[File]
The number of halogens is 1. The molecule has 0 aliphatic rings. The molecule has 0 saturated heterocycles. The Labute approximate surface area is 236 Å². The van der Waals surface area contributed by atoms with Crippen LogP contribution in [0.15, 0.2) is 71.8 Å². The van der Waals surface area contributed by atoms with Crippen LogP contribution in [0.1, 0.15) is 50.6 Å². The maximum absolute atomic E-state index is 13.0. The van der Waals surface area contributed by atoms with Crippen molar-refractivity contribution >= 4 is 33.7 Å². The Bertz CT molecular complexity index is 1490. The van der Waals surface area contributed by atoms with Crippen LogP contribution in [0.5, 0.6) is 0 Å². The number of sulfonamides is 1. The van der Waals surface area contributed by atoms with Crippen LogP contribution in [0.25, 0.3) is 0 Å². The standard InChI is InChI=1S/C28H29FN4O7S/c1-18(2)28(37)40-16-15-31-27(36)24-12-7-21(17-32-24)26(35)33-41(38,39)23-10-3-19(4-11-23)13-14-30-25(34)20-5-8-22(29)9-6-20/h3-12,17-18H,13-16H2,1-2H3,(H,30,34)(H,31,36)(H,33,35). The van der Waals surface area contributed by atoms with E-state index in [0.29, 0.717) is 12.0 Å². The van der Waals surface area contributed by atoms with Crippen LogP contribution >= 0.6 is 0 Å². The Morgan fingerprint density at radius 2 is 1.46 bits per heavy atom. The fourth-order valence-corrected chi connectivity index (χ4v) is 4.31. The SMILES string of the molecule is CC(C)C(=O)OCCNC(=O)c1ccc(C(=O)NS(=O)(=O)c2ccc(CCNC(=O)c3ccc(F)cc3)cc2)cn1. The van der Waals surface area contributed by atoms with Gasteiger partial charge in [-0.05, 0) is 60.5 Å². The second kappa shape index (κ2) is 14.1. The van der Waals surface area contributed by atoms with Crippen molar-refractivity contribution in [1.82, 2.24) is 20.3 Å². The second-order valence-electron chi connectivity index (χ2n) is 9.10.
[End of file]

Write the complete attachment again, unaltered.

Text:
The number of halogens is 1. The molecule has 0 aliphatic rings. The molecule has 0 saturated heterocycles. The Labute approximate surface area is 236 Å². The van der Waals surface area contributed by atoms with Crippen LogP contribution in [0.15, 0.2) is 71.8 Å². The van der Waals surface area contributed by atoms with Crippen LogP contribution in [0.1, 0.15) is 50.6 Å². The maximum absolute atomic E-state index is 13.0. The van der Waals surface area contributed by atoms with Crippen molar-refractivity contribution >= 4 is 33.7 Å². The Bertz CT molecular complexity index is 1490. The van der Waals surface area contributed by atoms with Crippen LogP contribution in [0.5, 0.6) is 0 Å². The number of sulfonamides is 1. The van der Waals surface area contributed by atoms with Crippen LogP contribution in [0.25, 0.3) is 0 Å². The standard InChI is InChI=1S/C28H29FN4O7S/c1-18(2)28(37)40-16-15-31-27(36)24-12-7-21(17-32-24)26(35)33-41(38,39)23-10-3-19(4-11-23)13-14-30-25(34)20-5-8-22(29)9-6-20/h3-12,17-18H,13-16H2,1-2H3,(H,30,34)(H,31,36)(H,33,35). The van der Waals surface area contributed by atoms with E-state index in [0.29, 0.717) is 12.0 Å². The van der Waals surface area contributed by atoms with Crippen LogP contribution >= 0.6 is 0 Å². The Morgan fingerprint density at radius 2 is 1.46 bits per heavy atom. The fourth-order valence-corrected chi connectivity index (χ4v) is 4.31. The SMILES string of the molecule is CC(C)C(=O)OCCNC(=O)c1ccc(C(=O)NS(=O)(=O)c2ccc(CCNC(=O)c3ccc(F)cc3)cc2)cn1. The van der Waals surface area contributed by atoms with Gasteiger partial charge in [-0.05, 0) is 60.5 Å². The second kappa shape index (κ2) is 14.1. The van der Waals surface area contributed by atoms with Crippen molar-refractivity contribution in [1.82, 2.24) is 20.3 Å². The second-order valence-electron chi connectivity index (χ2n) is 9.10.